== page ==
On Saturday evening we look for a place under a carport or in a shed. We know that there will be a lot of rain coming tonight and tomorrow and then it is nice if we can leave dry. We have never rang the doorbell to ask for a place to sleep, but with this bad weather there is no one to be seen on the street. In a small village we see two people at the cemetery. We ask if they know a place where we can put our tent under a roof. The two men discuss for a moment and point to two farms that must have a place. The smaller man is on his bike and then says, "Follow me, I know a place."
We cycle in the opposite direction from the farms and after half a kilometer turn into a driveway.
"I have to tell my wife that we have two guests this evening," Kurt says.
This has caused some awkwardness during our journey, but Christel doesn't look surprised. We're even allowed to sleep inside and eat with them. At the kitchen table, Kurt says, "Fortunately, there are also living people to be found at the cemetery."
He thinks it's Wahnsinn what we all do, positive madness.
In the morning we leave Kurt and Christel's house fully waterproof. Last Friday, Olivier's shoes were all wet after a day in the rain. He used neoprene overshoes, but by the end of the day everything was as wet as in a surf suit. This morning we packed our shoes with plastic bags in hopes of keeping them dry. Normally we use ponchos to bike in the rain, but the wind is so strong that the chute is blowing us off the road. Staying warm and dry is one of our main rules when traveling, but we don't know these conditions with so much rain either. Thus, the journey is again the training and we learn along the way.
It is raining incessantly with alternating downpours and hailstorms. Just when we think we are the only fools outside, we see a group of men walking down the street. They are wearing yellow vests, some have a stick with a flag and they are shouting all kinds of things. From afar it looks like a demonstration, but as we get closer we see that they are taking turns throwing a large ball across the street. They appear to be playing road bowling. Four teams each have a one-pound ball and are trying to run a course as fast as possible. They try to roll the ball as far as they can on the asphalt, but when the ball goes off the asphalt, it's the next team's turn. We learn that they also play the sport in the Netherlands, especially in the eastern part of the country. There they call it Klootschieten, while the Germans call it Bosseln. We are amazed that they just play this on public roads and that they are also so brave to be outside in this weather.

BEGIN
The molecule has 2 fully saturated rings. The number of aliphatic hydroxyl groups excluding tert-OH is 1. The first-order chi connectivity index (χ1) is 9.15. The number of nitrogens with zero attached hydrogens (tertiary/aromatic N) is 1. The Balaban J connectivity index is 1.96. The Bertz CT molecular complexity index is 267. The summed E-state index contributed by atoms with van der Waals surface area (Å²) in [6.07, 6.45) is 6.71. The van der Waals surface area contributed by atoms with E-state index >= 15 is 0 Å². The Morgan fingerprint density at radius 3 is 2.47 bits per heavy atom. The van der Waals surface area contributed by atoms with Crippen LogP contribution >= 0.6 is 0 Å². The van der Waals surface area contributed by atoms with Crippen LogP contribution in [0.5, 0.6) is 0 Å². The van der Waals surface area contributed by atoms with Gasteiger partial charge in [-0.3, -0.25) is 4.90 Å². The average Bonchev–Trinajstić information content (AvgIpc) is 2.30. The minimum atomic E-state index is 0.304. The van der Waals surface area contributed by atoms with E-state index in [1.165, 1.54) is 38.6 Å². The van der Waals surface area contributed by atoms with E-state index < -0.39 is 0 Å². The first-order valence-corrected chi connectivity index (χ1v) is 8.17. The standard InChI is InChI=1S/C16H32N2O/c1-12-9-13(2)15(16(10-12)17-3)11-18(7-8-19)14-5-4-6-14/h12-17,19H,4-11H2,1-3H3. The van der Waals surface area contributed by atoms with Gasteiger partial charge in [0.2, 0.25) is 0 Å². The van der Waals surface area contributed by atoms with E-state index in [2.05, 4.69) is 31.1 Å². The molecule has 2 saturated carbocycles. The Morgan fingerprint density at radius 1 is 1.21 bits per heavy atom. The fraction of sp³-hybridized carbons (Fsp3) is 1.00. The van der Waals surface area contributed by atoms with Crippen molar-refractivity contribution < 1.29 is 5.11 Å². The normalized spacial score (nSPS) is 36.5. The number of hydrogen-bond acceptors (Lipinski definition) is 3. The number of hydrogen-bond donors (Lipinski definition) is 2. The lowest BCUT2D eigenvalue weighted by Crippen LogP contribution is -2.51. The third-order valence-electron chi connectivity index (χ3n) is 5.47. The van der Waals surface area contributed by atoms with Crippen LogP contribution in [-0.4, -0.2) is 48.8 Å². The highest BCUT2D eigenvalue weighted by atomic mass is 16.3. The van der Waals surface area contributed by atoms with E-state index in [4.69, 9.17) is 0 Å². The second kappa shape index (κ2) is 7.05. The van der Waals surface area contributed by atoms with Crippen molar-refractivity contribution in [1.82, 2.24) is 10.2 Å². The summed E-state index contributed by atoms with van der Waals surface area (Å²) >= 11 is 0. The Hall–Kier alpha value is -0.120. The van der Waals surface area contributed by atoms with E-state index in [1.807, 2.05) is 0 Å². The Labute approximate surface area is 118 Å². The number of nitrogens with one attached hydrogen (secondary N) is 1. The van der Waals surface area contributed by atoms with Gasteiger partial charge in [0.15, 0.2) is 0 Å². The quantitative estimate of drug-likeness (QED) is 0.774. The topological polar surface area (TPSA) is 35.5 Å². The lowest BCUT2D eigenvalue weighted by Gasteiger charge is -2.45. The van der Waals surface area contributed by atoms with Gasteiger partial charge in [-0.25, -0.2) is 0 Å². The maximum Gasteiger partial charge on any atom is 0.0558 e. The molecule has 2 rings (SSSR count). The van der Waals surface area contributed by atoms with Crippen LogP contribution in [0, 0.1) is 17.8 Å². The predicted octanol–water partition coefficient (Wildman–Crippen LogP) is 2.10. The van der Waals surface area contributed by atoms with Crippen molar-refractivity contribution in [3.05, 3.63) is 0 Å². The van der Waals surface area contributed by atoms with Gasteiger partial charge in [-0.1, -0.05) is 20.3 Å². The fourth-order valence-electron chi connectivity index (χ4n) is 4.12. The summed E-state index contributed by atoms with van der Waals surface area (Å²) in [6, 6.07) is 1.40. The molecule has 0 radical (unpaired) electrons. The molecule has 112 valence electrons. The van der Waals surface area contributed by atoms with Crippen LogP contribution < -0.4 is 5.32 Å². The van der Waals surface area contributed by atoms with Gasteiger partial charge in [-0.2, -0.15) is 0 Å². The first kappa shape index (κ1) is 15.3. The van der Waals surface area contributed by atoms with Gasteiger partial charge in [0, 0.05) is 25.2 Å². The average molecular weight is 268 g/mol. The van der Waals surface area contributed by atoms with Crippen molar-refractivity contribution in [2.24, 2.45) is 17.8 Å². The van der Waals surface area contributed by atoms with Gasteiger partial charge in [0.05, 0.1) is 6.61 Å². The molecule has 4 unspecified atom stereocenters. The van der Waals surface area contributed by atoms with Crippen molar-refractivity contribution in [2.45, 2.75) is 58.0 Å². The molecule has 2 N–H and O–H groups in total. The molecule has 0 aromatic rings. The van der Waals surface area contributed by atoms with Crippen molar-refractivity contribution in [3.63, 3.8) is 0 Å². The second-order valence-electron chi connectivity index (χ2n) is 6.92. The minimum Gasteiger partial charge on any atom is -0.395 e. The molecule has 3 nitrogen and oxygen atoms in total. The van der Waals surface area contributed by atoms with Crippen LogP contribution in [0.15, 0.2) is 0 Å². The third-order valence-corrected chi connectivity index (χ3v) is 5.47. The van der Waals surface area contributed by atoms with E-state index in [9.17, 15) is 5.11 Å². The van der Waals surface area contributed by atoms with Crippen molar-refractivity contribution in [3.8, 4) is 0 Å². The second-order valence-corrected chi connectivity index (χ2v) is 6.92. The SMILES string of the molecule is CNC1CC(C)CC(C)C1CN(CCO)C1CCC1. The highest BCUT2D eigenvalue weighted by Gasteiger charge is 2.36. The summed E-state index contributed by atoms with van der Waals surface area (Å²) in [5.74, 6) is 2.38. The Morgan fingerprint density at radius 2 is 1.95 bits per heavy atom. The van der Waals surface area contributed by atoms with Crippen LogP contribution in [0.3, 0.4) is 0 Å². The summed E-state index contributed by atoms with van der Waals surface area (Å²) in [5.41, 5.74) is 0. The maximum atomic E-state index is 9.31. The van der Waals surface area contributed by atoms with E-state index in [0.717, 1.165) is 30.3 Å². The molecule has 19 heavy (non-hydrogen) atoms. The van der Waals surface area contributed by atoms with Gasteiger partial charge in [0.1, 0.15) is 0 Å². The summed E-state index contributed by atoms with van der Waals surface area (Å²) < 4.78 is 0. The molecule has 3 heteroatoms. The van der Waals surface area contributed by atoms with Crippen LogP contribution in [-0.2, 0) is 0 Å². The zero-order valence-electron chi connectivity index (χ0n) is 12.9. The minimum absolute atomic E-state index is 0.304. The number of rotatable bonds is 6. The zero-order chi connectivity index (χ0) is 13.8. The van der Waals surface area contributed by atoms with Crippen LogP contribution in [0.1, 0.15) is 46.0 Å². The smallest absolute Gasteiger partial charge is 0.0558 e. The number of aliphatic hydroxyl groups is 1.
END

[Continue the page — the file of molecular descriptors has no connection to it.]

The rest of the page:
At the end of the day our feet are still dry, but Olivier's old rain jacket is not 100% waterproof anymore. It rained so much that the water finds every pinhole. The last hail storm cooled us down completely and we are shivering from the cold. All the meadows and forests are under water, it is impossible to find a camping spot. For the first time in our journey we knock on the open door of a farm and ask if we can put up our tent in the barn. The woman invites us to sleep warmly inside and dry our things. She lives alone in the large farmhouse with her adopted son. The boy has the Fetal alcohol spectrum disorder because his real mother was a heavy alcohol addict. Edith tells how her heart broke when she saw him lying in the incubator, but otherwise speaks full of positivity about the turn of her life.
She tells a whole series of wonderful stories and shows all kinds of pictures. Edith stands up to show us how one day she told little Jens how to cross the street safely. She bends through her knees to get to the same height as Jens, looks once to the left, once to the right and then one last time to the left. "If there are no cars coming, you can cross safely." Since then, Jens has stood bent by his knees at the edge of the street before crossing. We enjoy Ediths' positivity. Having a child with a disability is incredibly hard on parents, but this woman made a conscious decision to adopt, and also made a very conscious decision to get all the joy out of it. "We were made for each other," she says sincerely.
A year and a half ago we took almost the same route to Scandinavia. A number of times we cycle along the exact same road where we skate with our rollerskis and carts. Now we find that Wahnsinn too. With all the rain, flooded roads and mud, we are happy to be on our bikes now. Most people who see us think otherwise. In Bremervörde we stay with Delphina and Thomas. They have built their own wooden house in Swedish style. Delphina takes a dip in the pond every morning and they do almost everything by bike. Still, Thomas thinks it's serious Sadomasochism what we do to ourselves. Of course all the rain is less nice than sunny winter days, but we can't change the weather, only our own attitude. Which is still super positive. Cheerfully, we continue to say each good day with the local greeting Moin. The origin of the word is not entirely clear. Some say it is an abbreviation of "tomorrow," others say it comes from Moi'n Dag. A great day, that's what we make of it every day!
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